Effective Reinforcement is Not a Bribe
Using reinforcers effectively can significantly improve your child's behavior (Read: What is a Reinforcer).
Whether you are utilizing reinforcement by withholding fun activities until obligations are completed (e.g., once the bed is made and room is cleaned, your child can play with Play-Doh) or if you have a more complex system where you are providing points that can be traded in for privileges (Read: How to Improve Your Child's Behavior With a Points System), these are not examples of bribes.
A bribe can sometimes improves your child's behavior in the moment; but it actually has negative long-term effects.
Bribes are typically resorted to out of desperation when your child’s behavior has already deteriorated. For example, you’ve asked your child to put on shoes, and she starts screaming and flailing around. You’re late for work so you offer a bribe: “if you put your shoes on, you can play on my phone.” This bribe miraculously makes your child stop screaming and start getting shoes on.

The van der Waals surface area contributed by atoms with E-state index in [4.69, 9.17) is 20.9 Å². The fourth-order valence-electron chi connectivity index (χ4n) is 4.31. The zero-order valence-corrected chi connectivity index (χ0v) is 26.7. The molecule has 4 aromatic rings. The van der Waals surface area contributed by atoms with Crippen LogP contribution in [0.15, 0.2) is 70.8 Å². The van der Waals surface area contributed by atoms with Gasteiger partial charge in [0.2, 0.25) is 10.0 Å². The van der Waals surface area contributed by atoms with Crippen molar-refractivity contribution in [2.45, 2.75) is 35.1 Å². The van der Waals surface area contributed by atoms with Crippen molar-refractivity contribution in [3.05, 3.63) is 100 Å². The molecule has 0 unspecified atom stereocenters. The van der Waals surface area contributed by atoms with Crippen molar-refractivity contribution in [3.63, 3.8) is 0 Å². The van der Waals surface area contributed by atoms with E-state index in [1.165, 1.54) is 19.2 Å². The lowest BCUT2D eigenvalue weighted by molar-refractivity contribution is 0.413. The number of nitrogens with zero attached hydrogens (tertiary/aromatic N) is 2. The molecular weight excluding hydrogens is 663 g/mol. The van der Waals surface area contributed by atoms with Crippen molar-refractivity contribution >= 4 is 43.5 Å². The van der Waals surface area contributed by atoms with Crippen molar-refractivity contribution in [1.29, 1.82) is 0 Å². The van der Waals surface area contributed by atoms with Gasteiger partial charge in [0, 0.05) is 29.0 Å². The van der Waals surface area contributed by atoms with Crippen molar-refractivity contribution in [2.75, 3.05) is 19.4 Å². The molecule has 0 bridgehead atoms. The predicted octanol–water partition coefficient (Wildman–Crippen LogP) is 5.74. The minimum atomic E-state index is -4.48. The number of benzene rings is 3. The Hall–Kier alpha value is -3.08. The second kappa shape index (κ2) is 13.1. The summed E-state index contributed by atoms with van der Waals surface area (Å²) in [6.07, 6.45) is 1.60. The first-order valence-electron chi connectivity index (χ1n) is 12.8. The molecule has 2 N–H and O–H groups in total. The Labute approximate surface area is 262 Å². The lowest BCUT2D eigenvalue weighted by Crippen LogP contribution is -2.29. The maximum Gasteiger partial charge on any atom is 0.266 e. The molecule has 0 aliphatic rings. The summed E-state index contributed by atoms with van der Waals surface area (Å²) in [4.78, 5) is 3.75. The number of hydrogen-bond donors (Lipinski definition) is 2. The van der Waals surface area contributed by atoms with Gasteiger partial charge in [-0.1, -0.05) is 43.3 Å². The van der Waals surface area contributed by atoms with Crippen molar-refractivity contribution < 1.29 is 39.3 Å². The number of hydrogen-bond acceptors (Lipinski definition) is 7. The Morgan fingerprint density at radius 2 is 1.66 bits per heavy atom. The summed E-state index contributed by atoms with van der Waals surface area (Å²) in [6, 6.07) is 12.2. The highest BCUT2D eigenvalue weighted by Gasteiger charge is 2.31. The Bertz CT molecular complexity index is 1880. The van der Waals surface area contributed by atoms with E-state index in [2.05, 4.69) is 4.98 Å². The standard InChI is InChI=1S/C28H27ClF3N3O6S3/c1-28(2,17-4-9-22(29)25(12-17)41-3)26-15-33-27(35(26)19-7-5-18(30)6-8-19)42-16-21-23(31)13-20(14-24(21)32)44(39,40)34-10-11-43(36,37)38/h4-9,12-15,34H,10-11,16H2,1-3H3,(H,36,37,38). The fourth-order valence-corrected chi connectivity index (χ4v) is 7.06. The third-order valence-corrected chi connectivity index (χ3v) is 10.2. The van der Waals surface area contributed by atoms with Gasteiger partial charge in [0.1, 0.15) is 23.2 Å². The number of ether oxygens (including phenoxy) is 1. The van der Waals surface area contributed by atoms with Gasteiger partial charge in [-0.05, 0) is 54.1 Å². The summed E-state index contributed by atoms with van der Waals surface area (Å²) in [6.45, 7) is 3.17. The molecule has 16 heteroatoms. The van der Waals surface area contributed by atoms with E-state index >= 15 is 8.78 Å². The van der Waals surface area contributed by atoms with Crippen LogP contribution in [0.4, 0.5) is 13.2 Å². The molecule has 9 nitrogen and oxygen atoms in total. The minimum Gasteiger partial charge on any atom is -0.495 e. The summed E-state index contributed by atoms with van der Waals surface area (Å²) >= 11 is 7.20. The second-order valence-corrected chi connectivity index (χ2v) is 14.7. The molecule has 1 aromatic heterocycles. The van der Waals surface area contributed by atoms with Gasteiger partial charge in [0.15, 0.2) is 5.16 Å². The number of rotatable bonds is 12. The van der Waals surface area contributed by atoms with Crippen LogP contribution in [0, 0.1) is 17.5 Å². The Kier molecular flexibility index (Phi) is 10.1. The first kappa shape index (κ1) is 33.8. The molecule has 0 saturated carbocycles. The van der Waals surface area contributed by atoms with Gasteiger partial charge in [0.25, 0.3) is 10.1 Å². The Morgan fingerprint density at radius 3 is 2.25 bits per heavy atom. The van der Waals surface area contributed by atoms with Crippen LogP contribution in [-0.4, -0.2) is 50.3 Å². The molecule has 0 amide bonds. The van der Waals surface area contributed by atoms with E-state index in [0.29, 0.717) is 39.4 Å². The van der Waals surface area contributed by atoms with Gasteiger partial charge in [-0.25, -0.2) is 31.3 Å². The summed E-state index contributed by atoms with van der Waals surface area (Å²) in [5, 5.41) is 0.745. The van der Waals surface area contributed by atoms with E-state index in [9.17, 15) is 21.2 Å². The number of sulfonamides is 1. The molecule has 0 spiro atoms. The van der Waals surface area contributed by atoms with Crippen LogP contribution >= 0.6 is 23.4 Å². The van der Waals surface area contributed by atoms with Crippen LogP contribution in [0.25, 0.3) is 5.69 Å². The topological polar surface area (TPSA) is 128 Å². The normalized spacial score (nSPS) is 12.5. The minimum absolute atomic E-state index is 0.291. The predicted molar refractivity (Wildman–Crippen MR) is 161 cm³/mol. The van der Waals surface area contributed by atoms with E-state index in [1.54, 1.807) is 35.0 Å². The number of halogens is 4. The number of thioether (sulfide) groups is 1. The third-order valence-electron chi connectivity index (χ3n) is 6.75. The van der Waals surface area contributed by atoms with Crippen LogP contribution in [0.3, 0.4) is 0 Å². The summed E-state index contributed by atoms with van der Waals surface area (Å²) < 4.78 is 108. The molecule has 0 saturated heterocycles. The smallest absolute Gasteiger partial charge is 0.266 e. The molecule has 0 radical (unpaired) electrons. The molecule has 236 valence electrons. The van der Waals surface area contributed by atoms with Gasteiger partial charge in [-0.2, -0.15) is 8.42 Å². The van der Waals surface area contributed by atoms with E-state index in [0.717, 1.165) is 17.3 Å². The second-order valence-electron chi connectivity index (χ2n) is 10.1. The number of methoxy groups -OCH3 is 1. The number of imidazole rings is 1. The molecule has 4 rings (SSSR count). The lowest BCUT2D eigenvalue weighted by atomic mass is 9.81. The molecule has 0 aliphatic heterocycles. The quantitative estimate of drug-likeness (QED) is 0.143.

You may have experienced a momentary shift in behavior, but what you have essentially taught your child is that if they scream and flail when asked to do something non-preferred, they’ll get the offer of something awesome.
So, put in some work and decide on an intentional reinforcement system to really get to the heart of behavior improvement and to create lasting change in your child's behavior.